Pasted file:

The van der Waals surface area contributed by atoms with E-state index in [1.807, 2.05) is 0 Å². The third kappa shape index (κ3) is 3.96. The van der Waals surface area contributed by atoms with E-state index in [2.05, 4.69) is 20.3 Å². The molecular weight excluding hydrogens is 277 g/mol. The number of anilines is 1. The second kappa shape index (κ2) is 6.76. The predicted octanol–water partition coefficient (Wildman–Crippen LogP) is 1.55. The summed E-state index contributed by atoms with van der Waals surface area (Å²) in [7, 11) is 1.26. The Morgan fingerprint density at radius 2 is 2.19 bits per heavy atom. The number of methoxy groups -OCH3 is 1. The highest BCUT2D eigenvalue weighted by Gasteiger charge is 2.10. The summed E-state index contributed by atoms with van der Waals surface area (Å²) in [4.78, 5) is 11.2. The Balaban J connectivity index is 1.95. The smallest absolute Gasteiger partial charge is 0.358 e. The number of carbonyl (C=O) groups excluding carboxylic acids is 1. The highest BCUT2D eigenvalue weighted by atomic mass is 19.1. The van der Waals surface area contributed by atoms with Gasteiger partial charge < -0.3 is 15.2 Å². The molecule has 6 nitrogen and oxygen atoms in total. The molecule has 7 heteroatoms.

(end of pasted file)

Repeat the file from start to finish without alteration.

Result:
The van der Waals surface area contributed by atoms with E-state index in [1.807, 2.05) is 0 Å². The third kappa shape index (κ3) is 3.96. The van der Waals surface area contributed by atoms with E-state index in [2.05, 4.69) is 20.3 Å². The molecular weight excluding hydrogens is 277 g/mol. The number of anilines is 1. The second kappa shape index (κ2) is 6.76. The predicted octanol–water partition coefficient (Wildman–Crippen LogP) is 1.55. The summed E-state index contributed by atoms with van der Waals surface area (Å²) in [7, 11) is 1.26. The Morgan fingerprint density at radius 2 is 2.19 bits per heavy atom. The number of methoxy groups -OCH3 is 1. The highest BCUT2D eigenvalue weighted by Gasteiger charge is 2.10. The summed E-state index contributed by atoms with van der Waals surface area (Å²) in [4.78, 5) is 11.2. The Balaban J connectivity index is 1.95. The smallest absolute Gasteiger partial charge is 0.358 e. The number of carbonyl (C=O) groups excluding carboxylic acids is 1. The highest BCUT2D eigenvalue weighted by atomic mass is 19.1. The van der Waals surface area contributed by atoms with Gasteiger partial charge < -0.3 is 15.2 Å². The molecule has 6 nitrogen and oxygen atoms in total. The molecule has 7 heteroatoms.